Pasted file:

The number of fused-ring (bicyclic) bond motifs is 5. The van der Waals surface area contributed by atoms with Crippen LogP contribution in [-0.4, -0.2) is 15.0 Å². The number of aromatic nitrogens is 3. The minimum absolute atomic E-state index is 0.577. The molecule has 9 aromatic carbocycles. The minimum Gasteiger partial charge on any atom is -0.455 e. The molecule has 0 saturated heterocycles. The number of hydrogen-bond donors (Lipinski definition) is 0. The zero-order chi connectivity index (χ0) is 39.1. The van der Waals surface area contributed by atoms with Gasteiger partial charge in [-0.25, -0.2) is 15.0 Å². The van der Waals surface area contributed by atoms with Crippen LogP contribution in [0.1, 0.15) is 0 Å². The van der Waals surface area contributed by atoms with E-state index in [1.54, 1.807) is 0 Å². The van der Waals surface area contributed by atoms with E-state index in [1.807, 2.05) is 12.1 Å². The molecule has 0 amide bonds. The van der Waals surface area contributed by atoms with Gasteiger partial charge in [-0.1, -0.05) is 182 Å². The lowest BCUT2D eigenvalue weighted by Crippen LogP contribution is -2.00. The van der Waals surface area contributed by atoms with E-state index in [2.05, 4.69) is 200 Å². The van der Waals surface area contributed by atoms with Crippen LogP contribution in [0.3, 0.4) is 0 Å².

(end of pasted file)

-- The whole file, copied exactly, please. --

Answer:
The number of fused-ring (bicyclic) bond motifs is 5. The van der Waals surface area contributed by atoms with Crippen LogP contribution in [-0.4, -0.2) is 15.0 Å². The number of aromatic nitrogens is 3. The minimum absolute atomic E-state index is 0.577. The molecule has 9 aromatic carbocycles. The minimum Gasteiger partial charge on any atom is -0.455 e. The molecule has 0 saturated heterocycles. The number of hydrogen-bond donors (Lipinski definition) is 0. The zero-order chi connectivity index (χ0) is 39.1. The van der Waals surface area contributed by atoms with Gasteiger partial charge in [-0.25, -0.2) is 15.0 Å². The van der Waals surface area contributed by atoms with Crippen LogP contribution in [0.1, 0.15) is 0 Å². The van der Waals surface area contributed by atoms with E-state index in [1.54, 1.807) is 0 Å². The van der Waals surface area contributed by atoms with E-state index in [1.807, 2.05) is 12.1 Å². The molecule has 0 amide bonds. The van der Waals surface area contributed by atoms with Gasteiger partial charge in [-0.1, -0.05) is 182 Å². The lowest BCUT2D eigenvalue weighted by Crippen LogP contribution is -2.00. The van der Waals surface area contributed by atoms with E-state index in [2.05, 4.69) is 200 Å². The van der Waals surface area contributed by atoms with Crippen LogP contribution in [0.3, 0.4) is 0 Å².